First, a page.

Andalucia Diary – Seasonal Travel Notes

Andrew Forbes Andalucia Diary Jerez Gonzales Byass

A morning sherry?

I have become quite proficient at cramming in a great deal into free weekends, with the hope of discovering more of Andalucia, and deciding what places are worthy of a more leisurely return visit.

33a_0060_edited_1The 10/11/12 June was Feria weekend in Marbella, with various street parties and live entertainment. On the Saturday we took the new A381 from the coast to Jerez. This road cuts a swathe through the amazing Alcornocales Natural Park.  Sad to see the construction in such a sensitive area, but it undeniable affords an amazing view of the area, it’s ancient cork oaks, the craggy rock formations, and the storks, eagles and vultures above.

Jerez is of course the home ofSherry, an ancient fortified wine and favourite tipple of the English middle class. Research informs me that the Phoenicians brought the first vines to Jerez in 1100 B.C. introducing sophisticated wine making skills from the Middle East. The city is a little rough around the edges, as are many towns in Andalucia, but it has many superb old homes, reflecting the wealth created by the wine industry.

36a_0057_editedFamous names of Anglo-Spanish businesses like Gonzalez Byass, Osborne and the like are all across town.  The Gonzalez Byass/Tio Pepe logo is the Spaniard with a guitar and the Osborne logo is the more famous Bull silhouette that has become part of Spanish national culture.  This picture captures the two icons side by side as you come into the city. It’s strange really, when one considers the long history of exporting Sherry worldwide and the wealth it created in Jerez, but now Sherry is not as fashionable international and companies like Osborne probably make more money from their other brands like the Red Bull energy drink.

For me, Jerez had a very Latin feel about it – I felt I was in New Orleans, or Havana. The sleepy, slightly scruffy streets, the architecture, and of course the heat. It was over 32 degrees centigrade at 9.30pm as we explored the narrow streets and bars in the secluded squares.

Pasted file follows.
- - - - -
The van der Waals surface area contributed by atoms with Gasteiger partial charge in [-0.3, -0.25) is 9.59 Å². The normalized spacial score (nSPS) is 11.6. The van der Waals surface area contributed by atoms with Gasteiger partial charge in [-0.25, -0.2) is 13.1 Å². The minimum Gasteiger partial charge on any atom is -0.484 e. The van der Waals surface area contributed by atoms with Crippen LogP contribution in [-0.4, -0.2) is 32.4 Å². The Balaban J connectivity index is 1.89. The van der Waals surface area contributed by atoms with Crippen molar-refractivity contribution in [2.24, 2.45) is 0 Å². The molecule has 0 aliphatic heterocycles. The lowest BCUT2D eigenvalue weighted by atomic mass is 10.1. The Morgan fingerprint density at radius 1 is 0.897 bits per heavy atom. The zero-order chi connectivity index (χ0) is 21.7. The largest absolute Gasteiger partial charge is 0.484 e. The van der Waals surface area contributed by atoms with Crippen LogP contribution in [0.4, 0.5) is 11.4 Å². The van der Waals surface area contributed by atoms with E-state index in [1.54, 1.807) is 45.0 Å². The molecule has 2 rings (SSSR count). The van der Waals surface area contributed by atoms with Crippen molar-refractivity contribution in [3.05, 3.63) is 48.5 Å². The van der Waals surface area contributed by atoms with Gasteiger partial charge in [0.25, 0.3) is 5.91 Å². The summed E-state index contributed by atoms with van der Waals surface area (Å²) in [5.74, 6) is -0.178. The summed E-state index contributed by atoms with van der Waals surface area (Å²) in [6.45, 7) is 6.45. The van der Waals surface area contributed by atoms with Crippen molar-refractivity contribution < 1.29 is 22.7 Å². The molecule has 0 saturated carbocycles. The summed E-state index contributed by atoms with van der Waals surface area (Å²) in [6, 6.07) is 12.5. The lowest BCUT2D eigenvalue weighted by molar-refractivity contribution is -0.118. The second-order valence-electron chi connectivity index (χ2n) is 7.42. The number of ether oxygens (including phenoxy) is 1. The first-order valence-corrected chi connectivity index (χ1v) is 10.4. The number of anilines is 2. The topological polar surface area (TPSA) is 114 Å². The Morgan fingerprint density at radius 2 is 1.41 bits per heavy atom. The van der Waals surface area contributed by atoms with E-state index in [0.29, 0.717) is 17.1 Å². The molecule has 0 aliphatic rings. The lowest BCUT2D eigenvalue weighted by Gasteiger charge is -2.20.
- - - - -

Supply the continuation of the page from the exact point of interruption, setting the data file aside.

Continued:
El Puerto de Santa Maria, is not far west. Here the Latin feeling is even stronger. The town is littered with Bodegas, and storage vaults for wines and brandies and many of the places are open to the public offering tastings and tours.  For seafood there is only one place to go – Romerijo. This is a huge establishment straddling two blocks.  The choice is almost overwhelming.  In addition to the al la carte menu, there is a whole deli area dedicated to fried fish, like calamari and another huge counter offering a stunning array of fresh seafood and fish.  Customers can order for take away or have anything cooked to order and the eat it on the crowded terrace.  The place is an institution here, and the turnover is immense, so you are assured of the freshest possible seafood.

Cadiz is a short drive over the bridge. The city is a busy port on a narrow peninsula – practically an island.  New town is nothing to write home about, but old town and its cathedral are slowly being renovated by the Junta de Andalucia.  There are a few gems hidden away in the narrow streets. Tourism is coming here slowly, so really we’re still pioneers in what is a still a sleepy back-water of Andalucia.

For me, Jerez is certainly worthy of a second visit. The City is growing fast and there is more choice for visitors.  It is well connected, as the airport is expanding (direct flights to Germany, and UK etc.), with good motorway connections to the coast and it is of course close to Seville and its high speed train network to Madrid and the rest of the continent.  A fascinating place, but you need to be able to bear the heat…


PS this site might be of interest to lovers of Wines, Sherry etc: CellarTours.

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Andrew ForbesTravel & Lifestyle Marketing Communications Consultant | Travel Editor Web: Twitter : @andrewaforbes Instagram @andrewaforbes and @luxurynavigatorView all posts by Andrew Forbes »